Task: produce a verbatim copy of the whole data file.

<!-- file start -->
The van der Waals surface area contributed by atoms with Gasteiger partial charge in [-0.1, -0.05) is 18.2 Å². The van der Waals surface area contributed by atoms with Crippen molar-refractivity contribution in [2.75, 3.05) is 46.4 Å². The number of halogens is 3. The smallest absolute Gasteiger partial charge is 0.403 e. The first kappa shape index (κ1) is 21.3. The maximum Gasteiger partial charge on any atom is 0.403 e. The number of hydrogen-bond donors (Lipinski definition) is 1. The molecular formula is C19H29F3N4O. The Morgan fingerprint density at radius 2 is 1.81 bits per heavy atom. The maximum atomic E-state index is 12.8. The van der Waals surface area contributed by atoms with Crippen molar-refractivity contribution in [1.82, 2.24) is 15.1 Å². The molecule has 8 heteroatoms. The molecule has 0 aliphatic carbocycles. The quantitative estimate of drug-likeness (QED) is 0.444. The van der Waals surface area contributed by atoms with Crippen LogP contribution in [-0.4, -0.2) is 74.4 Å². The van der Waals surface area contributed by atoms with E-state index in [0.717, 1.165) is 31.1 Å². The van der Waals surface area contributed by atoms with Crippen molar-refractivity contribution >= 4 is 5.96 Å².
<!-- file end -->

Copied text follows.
The van der Waals surface area contributed by atoms with Gasteiger partial charge in [-0.1, -0.05) is 18.2 Å². The van der Waals surface area contributed by atoms with Crippen molar-refractivity contribution in [2.75, 3.05) is 46.4 Å². The number of halogens is 3. The smallest absolute Gasteiger partial charge is 0.403 e. The first kappa shape index (κ1) is 21.3. The maximum Gasteiger partial charge on any atom is 0.403 e. The number of hydrogen-bond donors (Lipinski definition) is 1. The molecular formula is C19H29F3N4O. The Morgan fingerprint density at radius 2 is 1.81 bits per heavy atom. The maximum atomic E-state index is 12.8. The van der Waals surface area contributed by atoms with Crippen molar-refractivity contribution in [1.82, 2.24) is 15.1 Å². The molecule has 8 heteroatoms. The molecule has 0 aliphatic carbocycles. The quantitative estimate of drug-likeness (QED) is 0.444. The van der Waals surface area contributed by atoms with Crippen LogP contribution in [-0.4, -0.2) is 74.4 Å². The van der Waals surface area contributed by atoms with E-state index in [0.717, 1.165) is 31.1 Å². The van der Waals surface area contributed by atoms with Crippen molar-refractivity contribution >= 4 is 5.96 Å².